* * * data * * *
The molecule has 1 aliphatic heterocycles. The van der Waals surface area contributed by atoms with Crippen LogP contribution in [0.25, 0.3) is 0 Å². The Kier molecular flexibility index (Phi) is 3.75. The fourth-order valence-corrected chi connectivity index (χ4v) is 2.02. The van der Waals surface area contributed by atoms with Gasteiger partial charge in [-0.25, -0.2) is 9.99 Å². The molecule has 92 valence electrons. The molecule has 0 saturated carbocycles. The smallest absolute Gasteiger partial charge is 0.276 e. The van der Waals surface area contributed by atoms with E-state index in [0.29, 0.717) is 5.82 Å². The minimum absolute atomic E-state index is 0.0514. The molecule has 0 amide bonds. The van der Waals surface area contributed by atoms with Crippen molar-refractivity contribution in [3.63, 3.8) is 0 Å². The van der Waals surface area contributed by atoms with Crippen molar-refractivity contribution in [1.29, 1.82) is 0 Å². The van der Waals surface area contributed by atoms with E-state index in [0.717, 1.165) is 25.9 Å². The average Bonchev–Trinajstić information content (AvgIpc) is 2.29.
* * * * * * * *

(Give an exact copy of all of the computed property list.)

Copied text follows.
The molecule has 1 aliphatic heterocycles. The van der Waals surface area contributed by atoms with Crippen LogP contribution in [0.25, 0.3) is 0 Å². The Kier molecular flexibility index (Phi) is 3.75. The fourth-order valence-corrected chi connectivity index (χ4v) is 2.02. The van der Waals surface area contributed by atoms with Gasteiger partial charge in [-0.25, -0.2) is 9.99 Å². The molecule has 92 valence electrons. The molecule has 0 saturated carbocycles. The smallest absolute Gasteiger partial charge is 0.276 e. The van der Waals surface area contributed by atoms with E-state index in [0.29, 0.717) is 5.82 Å². The minimum absolute atomic E-state index is 0.0514. The molecule has 0 amide bonds. The van der Waals surface area contributed by atoms with Crippen molar-refractivity contribution in [3.63, 3.8) is 0 Å². The van der Waals surface area contributed by atoms with Crippen molar-refractivity contribution in [1.29, 1.82) is 0 Å². The van der Waals surface area contributed by atoms with E-state index in [0.717, 1.165) is 25.9 Å². The average Bonchev–Trinajstić information content (AvgIpc) is 2.29.